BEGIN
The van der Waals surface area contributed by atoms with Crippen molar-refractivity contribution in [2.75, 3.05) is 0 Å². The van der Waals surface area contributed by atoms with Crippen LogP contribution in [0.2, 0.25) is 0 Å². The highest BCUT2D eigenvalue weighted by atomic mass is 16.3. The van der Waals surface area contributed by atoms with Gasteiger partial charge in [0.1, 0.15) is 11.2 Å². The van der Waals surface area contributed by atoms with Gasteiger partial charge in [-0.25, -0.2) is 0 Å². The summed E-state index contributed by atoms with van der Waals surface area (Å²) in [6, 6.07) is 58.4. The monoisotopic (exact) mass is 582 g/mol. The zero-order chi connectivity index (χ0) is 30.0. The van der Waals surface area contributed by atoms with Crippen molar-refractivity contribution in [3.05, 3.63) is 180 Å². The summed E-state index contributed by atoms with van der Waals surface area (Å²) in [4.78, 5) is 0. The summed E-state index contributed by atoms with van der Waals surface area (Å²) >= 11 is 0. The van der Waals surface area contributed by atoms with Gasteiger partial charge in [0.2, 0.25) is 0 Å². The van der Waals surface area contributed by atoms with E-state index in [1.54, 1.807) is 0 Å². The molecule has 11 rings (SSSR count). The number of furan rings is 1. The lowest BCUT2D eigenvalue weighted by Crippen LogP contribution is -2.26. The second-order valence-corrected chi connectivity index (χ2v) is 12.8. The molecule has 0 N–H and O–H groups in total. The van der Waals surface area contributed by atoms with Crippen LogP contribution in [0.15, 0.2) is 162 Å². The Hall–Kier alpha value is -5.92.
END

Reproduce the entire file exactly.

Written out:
The van der Waals surface area contributed by atoms with Crippen molar-refractivity contribution in [2.75, 3.05) is 0 Å². The van der Waals surface area contributed by atoms with Crippen LogP contribution in [0.2, 0.25) is 0 Å². The highest BCUT2D eigenvalue weighted by atomic mass is 16.3. The van der Waals surface area contributed by atoms with Gasteiger partial charge in [0.1, 0.15) is 11.2 Å². The van der Waals surface area contributed by atoms with Gasteiger partial charge in [-0.25, -0.2) is 0 Å². The summed E-state index contributed by atoms with van der Waals surface area (Å²) in [6, 6.07) is 58.4. The monoisotopic (exact) mass is 582 g/mol. The zero-order chi connectivity index (χ0) is 30.0. The van der Waals surface area contributed by atoms with Crippen molar-refractivity contribution in [3.05, 3.63) is 180 Å². The summed E-state index contributed by atoms with van der Waals surface area (Å²) in [4.78, 5) is 0. The summed E-state index contributed by atoms with van der Waals surface area (Å²) >= 11 is 0. The van der Waals surface area contributed by atoms with Gasteiger partial charge in [0.2, 0.25) is 0 Å². The van der Waals surface area contributed by atoms with E-state index in [1.54, 1.807) is 0 Å². The molecule has 11 rings (SSSR count). The number of furan rings is 1. The lowest BCUT2D eigenvalue weighted by Crippen LogP contribution is -2.26. The second-order valence-corrected chi connectivity index (χ2v) is 12.8. The molecule has 0 N–H and O–H groups in total. The van der Waals surface area contributed by atoms with Crippen LogP contribution in [0.15, 0.2) is 162 Å². The Hall–Kier alpha value is -5.92.